We’ve probably all encountered someone with beastly breath. Talking to someone with bad breath can be embarrassing and uncomfortable, and then you face the awkward issue: to tell or not to tell.
Bad breath, known in the oral health world as halitosis, affects many of us. Bad breath that’s directly related to certain foods can be easy to solve, but persistent bad breath may be a symptom of a bigger issue.
What Causes Bad Breath
Bad breath can occur from a variety of causes. You could experience bad breath from eating certain foods, smoking, sinusitis, decreased saliva, alcoholism, periodontal disease, cavities, impacted or abscessed teeth, certain medicines, medical disorders or relaxed oral hygiene.
Food particles collect in the mouth, and without routine brushing and flossing those particles will remain in your mouth and rot. The lingering food causes an unpleasant smell. The food you eat is also absorbed into the bloodstream and reaches the lungs. Foods such as onion and garlic can cause unpleasant breath to be expelled, as these foods contain strong-smelling oils.
Patients who wear dentures may experience bad breath that can usually be eliminated by a thorough denture cleaning.
Certain medical conditions can cause specific odors in your mouth, according to the U.S. National Institute of Health. Breath that smells similar to urine, ammonia or fish could be a symptom of kidney failure. Patients with diabetes may notice a fruity smell on their breath. Bowel obstruction may cause fecal-smelling breath, and patients may also experience persistent vomiting. Pay attention to your breath’s odor, as it could be telling to an undiscovered problem. Esophageal cancer, bronchiectasis, gastric carcinoma, pharyngitis and lung abscesses also affect breath.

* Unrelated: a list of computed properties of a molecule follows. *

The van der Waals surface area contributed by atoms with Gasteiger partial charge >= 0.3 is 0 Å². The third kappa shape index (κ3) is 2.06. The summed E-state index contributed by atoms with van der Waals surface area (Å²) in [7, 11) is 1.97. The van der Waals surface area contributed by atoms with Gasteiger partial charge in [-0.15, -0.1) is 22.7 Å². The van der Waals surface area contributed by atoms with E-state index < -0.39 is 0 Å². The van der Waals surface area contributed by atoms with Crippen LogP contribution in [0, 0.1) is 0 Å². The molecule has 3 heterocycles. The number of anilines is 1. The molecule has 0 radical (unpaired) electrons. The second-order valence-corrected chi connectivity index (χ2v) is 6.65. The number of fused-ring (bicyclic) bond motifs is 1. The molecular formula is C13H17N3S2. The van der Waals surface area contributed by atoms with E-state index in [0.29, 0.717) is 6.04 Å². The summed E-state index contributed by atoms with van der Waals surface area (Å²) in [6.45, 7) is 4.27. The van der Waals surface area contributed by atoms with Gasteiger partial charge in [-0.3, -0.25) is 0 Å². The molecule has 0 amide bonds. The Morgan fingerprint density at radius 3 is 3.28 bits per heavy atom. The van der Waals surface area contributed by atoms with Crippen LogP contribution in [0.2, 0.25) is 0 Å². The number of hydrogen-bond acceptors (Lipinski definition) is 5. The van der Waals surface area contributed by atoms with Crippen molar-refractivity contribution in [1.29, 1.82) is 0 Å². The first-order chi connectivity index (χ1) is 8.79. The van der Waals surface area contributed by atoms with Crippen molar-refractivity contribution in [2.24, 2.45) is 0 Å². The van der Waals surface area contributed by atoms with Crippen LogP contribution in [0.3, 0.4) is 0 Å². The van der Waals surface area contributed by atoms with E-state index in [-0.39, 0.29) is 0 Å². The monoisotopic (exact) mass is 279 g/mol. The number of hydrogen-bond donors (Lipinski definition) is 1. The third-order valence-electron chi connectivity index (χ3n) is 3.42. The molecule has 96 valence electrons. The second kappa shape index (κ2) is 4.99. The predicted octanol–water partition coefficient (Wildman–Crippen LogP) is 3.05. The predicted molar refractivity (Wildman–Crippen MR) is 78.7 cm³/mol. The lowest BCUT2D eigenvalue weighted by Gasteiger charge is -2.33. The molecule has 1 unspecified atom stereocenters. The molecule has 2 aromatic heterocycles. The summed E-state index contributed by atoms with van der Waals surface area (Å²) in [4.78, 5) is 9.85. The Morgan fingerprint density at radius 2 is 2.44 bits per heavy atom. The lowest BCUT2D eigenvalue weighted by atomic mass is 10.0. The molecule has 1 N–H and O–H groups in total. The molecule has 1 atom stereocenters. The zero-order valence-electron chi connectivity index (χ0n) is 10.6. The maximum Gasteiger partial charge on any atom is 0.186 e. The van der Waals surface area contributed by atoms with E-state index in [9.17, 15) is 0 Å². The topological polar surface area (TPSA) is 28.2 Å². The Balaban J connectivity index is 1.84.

How to Stop Bad Breath
Bad breath cannot be treated with mouthwash, mints or gum. These tools may be helpful in masking or temporarily stopping an odor, but they won’t have lasting effects. Regular or even obsessive oral hygiene may not fix bad breath in every case. It’s important to determine the cause of your bad breath before attempting treatment.
Bad breath caused by medical conditions is just a side effect of a larger problem. Patients should see a doctor to address their medical condition, and the unpleasant odor should be eliminated through treatment.
The Canadian Dental Association gives denture care guidelines that will keep your dentures clean and odor-free. Soak your dentures every night in specific denture cleanser or with a mixture of vinegar and warm water. Treat your dental implants like real teeth as well, and clean carefully around them during flossing and brushing.
Visit the Dentist
The CDA advises patients to see a dentist if bad breath cannot be curbed by daily brushing and flossing. Our dentists will be able to determine whether your bad breath is caused by dry mouth or periodontal disease. We will teach you proper oral hygiene, including flossing daily between each tooth, brushing teeth properly, and brushing the tongue. Our tongues can also collect bacteria and retain odor. Remember to add tongue cleaning to your daily routine.
You don’t need to hide behind Altoids and Tic Tacs. Deal with your halitosis now and get back to your normal life.